Investor bets against the US dollar increased for a second week in a row: the dollar net short position rose to $4.19 billion from $1.85 billion in the previous week against the major currencies, according to the report of the Commodity Futures Trading Commission (CFTC) covering data up to April 26. Bearish bets against the dollar hit three year high as disappointing economic reports gave market participants no reason to upgrade bearish dollar outlook ahead of Federal Reserve’s policy meeting. Lower sales and inflation reports of April 13-14 were followed by soft housing market data of April 19-20 which showed that housing starts and permits fell unexpectedly in March, pointing to weakness in construction spending and construction employment. And while existing home sales report of April 20 indicated better than expected 5.1% rise in March, it was still less than the 7.3% drop in February. And the new home sales report of April 26 showed US single-family new home sales unexpectedly fell by 1.5% on the month to a seasonally adjusted annual rate of 511000 in March of 2016. The weakness in housing market and falling sales and inflation data indicate consumption will likely not provide the hoped for boost to economic growth in the first quarter. At the same time falling durable goods orders as attested by April 26 report indicated falling business investment will also provide little boost to GDP. It is not surprising that with economic reports providing little indication of improved economic growth investors turned more bearish toward the US dollar. As is evident from the Sentiment table, sentiment improved for all major currencies except for the Japanese yen and Swiss franc. And the euro and the British Pound remain the only two major currencies held net short against the US dollar.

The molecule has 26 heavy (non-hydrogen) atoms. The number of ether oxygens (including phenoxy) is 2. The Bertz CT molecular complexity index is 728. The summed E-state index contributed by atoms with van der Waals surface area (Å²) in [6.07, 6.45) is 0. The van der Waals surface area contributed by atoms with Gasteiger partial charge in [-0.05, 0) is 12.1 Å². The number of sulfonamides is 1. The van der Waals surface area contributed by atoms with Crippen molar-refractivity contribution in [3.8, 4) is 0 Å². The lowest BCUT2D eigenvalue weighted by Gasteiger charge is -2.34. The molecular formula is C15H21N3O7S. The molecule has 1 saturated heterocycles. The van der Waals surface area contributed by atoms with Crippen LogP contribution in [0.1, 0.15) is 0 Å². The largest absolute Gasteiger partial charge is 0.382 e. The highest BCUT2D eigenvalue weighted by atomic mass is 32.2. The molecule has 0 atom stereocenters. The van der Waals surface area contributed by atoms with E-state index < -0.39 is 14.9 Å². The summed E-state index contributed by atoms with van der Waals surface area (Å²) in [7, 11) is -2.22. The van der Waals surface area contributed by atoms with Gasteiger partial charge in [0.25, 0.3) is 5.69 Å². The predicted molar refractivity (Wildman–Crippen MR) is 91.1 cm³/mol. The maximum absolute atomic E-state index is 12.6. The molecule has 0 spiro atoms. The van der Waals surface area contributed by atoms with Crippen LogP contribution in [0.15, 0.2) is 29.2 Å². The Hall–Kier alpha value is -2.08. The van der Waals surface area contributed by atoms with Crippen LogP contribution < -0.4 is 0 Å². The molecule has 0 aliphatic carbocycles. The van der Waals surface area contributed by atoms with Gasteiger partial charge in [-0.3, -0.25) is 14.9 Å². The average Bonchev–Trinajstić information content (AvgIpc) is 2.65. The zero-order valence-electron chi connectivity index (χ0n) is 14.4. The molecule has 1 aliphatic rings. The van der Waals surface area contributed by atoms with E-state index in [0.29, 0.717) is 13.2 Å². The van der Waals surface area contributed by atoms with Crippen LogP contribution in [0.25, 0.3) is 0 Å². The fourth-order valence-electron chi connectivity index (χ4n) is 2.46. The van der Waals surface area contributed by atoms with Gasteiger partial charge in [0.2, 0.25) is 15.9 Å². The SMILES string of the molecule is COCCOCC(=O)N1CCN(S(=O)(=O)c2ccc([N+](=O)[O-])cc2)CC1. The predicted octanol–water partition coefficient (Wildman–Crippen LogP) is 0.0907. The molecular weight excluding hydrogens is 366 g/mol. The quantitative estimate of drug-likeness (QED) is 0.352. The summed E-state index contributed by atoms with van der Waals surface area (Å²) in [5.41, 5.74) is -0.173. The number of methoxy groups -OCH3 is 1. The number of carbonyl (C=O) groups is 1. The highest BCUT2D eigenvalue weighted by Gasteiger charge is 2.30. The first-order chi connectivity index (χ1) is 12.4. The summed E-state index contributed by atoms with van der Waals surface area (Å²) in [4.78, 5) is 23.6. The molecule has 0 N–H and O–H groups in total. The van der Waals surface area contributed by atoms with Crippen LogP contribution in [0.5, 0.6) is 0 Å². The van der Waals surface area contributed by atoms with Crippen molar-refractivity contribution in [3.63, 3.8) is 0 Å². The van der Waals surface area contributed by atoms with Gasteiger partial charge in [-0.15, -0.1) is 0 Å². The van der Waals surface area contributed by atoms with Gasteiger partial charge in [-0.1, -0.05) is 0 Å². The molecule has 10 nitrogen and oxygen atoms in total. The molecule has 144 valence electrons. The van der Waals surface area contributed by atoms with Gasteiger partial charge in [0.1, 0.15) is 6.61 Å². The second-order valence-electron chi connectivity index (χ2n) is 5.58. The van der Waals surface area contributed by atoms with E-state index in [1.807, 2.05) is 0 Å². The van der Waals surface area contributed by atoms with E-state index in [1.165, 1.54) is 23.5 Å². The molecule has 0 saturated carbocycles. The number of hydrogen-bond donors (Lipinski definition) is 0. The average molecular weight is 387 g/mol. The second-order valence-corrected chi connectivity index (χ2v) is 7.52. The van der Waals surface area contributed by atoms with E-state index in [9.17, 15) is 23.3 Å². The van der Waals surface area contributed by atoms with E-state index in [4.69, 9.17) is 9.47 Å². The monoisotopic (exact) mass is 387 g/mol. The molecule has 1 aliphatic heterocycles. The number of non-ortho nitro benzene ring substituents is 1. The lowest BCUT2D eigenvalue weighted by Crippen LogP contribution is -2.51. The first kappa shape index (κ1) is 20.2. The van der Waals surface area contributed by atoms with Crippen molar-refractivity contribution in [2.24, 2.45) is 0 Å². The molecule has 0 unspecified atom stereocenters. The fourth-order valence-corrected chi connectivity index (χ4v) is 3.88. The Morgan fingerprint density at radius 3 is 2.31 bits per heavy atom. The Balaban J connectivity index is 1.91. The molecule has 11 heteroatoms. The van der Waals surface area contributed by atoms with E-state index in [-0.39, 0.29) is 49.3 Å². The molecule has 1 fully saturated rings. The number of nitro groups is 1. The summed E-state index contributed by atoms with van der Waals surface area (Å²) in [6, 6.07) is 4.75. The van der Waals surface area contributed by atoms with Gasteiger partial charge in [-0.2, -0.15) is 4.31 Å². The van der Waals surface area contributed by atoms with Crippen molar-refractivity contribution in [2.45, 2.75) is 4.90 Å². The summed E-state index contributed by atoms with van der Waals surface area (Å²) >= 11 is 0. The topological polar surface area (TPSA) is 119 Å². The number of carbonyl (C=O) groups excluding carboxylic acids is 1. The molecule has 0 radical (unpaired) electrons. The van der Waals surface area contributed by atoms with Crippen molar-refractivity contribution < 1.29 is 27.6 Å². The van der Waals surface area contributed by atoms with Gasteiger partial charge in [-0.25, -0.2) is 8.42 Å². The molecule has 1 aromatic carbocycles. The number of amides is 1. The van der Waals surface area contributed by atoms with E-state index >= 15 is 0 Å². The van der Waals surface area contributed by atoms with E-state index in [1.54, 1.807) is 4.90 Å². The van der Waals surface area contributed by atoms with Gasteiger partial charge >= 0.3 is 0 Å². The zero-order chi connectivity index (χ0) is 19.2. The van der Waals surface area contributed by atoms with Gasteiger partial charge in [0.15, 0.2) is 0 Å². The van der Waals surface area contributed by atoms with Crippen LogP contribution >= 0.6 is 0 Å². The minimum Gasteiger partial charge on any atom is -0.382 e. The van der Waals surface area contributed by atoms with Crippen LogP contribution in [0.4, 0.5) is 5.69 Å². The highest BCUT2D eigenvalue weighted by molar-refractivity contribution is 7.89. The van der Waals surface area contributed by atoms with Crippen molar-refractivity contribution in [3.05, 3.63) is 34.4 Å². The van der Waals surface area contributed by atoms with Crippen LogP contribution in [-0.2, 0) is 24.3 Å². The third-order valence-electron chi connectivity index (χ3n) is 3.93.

The bearish euro sentiment continued to moderate further with the net short position in euro narrowing at faster pace than the previous week, falling by $1.0bn to $5.6bn. The euro net short position fell as investors cut both the gross shorts and gross longs by 9389 and 2139 contracts respectively. For the first time in several weeks investors cut the bullish bets on Japanese yen : the net long position in Japanese yen fell $0.7bn to $7.5bn. Investors reduced the gross long positions by 8240 contracts and cut the gross shorts by 2868. The British Pound sentiment improved for the first time in six weeks as Brexit concerns subsided: the net short position narrowed by $0.5bn to $4.4bn. Investors increased the gross longs and cut the gross longs.
The sentiment continued to improve for the Canadian dollar : net longs rose at roughly the previous week’s pace increasing by $375 million to $952 million. Investors increased the gross longs and covered shorts. The bullish sentiment toward the Australian dollar strengthened with the net long position increasing at an accelerated pace as it rose $1.1bn to $4.6bn. Here too investors increased the gross longs and cut the gross shorts. Sentiment toward the Swiss franc deteriorated marginally: the net long position declined by $33 million to $1.19 billion. Investors built both the gross longs and the gross shorts.